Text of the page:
Paper airplanes - Fold the best paper airplanes!
13. This is the "X-ray" view of the result, showing what's
been folded inside and is now invisible - it's how things should look
if you held the model up to a strong light.
14. Crease the triangles close to you back and forth along the valley folds shown - but very lightly.
Leave the triangles underneath them (which will become the upper wings)
undisturbed. Also valley fold in the center, slightly, where the mountain fold is marked.
15. Front view of the the Moth.
Spread the wings out somewhat, adjusting
the result until you get a frontal
If the center doesn't stay folded,
make the center angle more extreme.
16. The Moth paper airplane in flight. To launch, hold in the middle of the center fold with forefinger above,
thumb below, and slide your hand forward, angling the moth slightly
downward - and very gently and slowly release it to fly away.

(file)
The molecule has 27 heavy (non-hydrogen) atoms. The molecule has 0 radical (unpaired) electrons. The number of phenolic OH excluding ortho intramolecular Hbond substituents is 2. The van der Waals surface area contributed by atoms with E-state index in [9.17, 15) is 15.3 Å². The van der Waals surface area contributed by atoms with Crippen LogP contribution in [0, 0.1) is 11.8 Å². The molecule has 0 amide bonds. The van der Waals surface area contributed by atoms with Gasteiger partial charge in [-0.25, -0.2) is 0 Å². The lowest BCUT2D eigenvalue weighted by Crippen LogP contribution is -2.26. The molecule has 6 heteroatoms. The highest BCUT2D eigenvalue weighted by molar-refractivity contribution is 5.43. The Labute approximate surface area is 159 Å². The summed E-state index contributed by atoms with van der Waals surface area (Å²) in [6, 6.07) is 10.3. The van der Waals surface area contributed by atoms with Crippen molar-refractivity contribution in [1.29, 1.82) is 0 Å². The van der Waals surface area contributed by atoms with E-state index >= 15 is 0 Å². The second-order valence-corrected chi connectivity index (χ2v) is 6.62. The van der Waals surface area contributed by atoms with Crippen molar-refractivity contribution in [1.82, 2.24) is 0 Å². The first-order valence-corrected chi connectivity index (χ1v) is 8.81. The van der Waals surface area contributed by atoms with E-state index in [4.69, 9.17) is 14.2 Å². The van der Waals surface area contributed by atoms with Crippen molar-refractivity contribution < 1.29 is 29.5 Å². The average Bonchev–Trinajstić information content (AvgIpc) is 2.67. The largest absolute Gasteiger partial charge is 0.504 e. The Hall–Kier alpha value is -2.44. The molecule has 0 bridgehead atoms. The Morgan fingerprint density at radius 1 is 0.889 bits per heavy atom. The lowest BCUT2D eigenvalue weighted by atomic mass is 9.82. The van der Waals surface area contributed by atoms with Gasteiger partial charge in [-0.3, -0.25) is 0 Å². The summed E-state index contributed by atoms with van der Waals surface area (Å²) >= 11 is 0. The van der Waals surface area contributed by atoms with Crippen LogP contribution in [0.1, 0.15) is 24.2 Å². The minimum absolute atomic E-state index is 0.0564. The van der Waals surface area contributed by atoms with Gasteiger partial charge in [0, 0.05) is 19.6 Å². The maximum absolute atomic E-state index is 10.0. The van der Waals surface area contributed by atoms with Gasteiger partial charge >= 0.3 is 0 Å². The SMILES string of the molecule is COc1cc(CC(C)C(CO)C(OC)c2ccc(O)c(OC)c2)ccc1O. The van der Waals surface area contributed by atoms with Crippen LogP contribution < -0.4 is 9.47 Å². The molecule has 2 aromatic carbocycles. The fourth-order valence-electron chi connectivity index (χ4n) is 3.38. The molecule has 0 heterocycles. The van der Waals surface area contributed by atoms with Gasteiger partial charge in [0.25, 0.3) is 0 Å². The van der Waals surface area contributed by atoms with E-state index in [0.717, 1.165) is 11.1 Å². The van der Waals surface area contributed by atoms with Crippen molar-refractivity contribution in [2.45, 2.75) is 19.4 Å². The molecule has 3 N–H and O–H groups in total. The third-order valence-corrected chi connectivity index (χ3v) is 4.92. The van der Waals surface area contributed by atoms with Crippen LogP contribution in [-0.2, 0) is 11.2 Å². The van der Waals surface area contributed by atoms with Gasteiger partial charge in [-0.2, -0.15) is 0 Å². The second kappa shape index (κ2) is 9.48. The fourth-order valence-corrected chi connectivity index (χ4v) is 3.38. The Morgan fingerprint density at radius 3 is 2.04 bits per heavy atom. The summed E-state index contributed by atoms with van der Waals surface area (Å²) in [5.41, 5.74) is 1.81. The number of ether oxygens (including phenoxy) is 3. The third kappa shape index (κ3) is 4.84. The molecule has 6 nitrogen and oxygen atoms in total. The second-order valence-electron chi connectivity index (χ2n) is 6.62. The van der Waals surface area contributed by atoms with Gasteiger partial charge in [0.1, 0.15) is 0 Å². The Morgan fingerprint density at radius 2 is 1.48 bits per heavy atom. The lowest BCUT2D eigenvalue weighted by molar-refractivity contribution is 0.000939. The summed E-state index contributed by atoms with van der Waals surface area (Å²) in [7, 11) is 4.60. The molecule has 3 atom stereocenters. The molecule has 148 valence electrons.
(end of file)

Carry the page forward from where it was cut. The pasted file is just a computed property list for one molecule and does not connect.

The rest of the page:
(More flying instuctions are given with diagram 17.)
17. The moth should fly as is, but it
can be a finicky little flyer
at times. If it flys slowly
and/or sloppily, tape the back
edges together as shown here. If it dives into the
ground, crimp the lower wing edges
as shown here and in diagram 18.
If it starts to bank and turn
sharply all the time, or to
spiral into the ground, try
changing the angle the wings are
spread at, or making one side's
wings spread more than the other.
If that's no help, check to see
that all angles are identical
on both sides of the moth, and
that no one wing surface is
oddly warped, even slightly.
The center angle of the 'body'
of the Moth may also be adjusted
as desired, and if you do crimp
the lower wings, the angles of
those crimps may be adjusted for
better flights, too.
18. Crimp the paper aircraft's lower wingtips if you need to.